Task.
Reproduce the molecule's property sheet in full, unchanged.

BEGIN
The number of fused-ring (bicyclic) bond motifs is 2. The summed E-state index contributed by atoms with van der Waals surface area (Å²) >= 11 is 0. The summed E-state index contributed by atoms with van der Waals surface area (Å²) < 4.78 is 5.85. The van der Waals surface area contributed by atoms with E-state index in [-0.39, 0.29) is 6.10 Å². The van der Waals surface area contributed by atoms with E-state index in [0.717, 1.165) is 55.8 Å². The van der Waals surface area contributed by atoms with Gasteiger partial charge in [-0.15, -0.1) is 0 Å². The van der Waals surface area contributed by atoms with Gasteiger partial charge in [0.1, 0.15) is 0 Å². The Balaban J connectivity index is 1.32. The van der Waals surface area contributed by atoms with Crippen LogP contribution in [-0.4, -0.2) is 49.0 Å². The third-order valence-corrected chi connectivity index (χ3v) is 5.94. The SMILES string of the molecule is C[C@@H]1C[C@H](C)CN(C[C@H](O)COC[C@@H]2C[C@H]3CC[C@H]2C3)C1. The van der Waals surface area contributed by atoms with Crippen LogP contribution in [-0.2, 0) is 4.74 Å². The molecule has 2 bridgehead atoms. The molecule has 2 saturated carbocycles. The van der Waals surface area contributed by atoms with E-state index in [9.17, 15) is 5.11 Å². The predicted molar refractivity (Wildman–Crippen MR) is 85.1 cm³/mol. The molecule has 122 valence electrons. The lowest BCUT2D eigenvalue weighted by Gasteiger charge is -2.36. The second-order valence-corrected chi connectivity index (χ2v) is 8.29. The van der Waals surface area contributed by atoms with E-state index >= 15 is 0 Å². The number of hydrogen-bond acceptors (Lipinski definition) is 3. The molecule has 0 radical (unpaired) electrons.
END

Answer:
The number of fused-ring (bicyclic) bond motifs is 2. The summed E-state index contributed by atoms with van der Waals surface area (Å²) >= 11 is 0. The summed E-state index contributed by atoms with van der Waals surface area (Å²) < 4.78 is 5.85. The van der Waals surface area contributed by atoms with E-state index in [-0.39, 0.29) is 6.10 Å². The van der Waals surface area contributed by atoms with E-state index in [0.717, 1.165) is 55.8 Å². The van der Waals surface area contributed by atoms with Gasteiger partial charge in [-0.15, -0.1) is 0 Å². The van der Waals surface area contributed by atoms with Gasteiger partial charge in [0.1, 0.15) is 0 Å². The Balaban J connectivity index is 1.32. The van der Waals surface area contributed by atoms with Crippen LogP contribution in [-0.4, -0.2) is 49.0 Å². The third-order valence-corrected chi connectivity index (χ3v) is 5.94. The SMILES string of the molecule is C[C@@H]1C[C@H](C)CN(C[C@H](O)COC[C@@H]2C[C@H]3CC[C@H]2C3)C1. The van der Waals surface area contributed by atoms with Crippen LogP contribution in [-0.2, 0) is 4.74 Å². The molecule has 2 bridgehead atoms. The molecule has 2 saturated carbocycles. The van der Waals surface area contributed by atoms with E-state index in [9.17, 15) is 5.11 Å². The predicted molar refractivity (Wildman–Crippen MR) is 85.1 cm³/mol. The molecule has 122 valence electrons. The lowest BCUT2D eigenvalue weighted by Gasteiger charge is -2.36. The second-order valence-corrected chi connectivity index (χ2v) is 8.29. The van der Waals surface area contributed by atoms with E-state index >= 15 is 0 Å². The number of hydrogen-bond acceptors (Lipinski definition) is 3. The molecule has 0 radical (unpaired) electrons.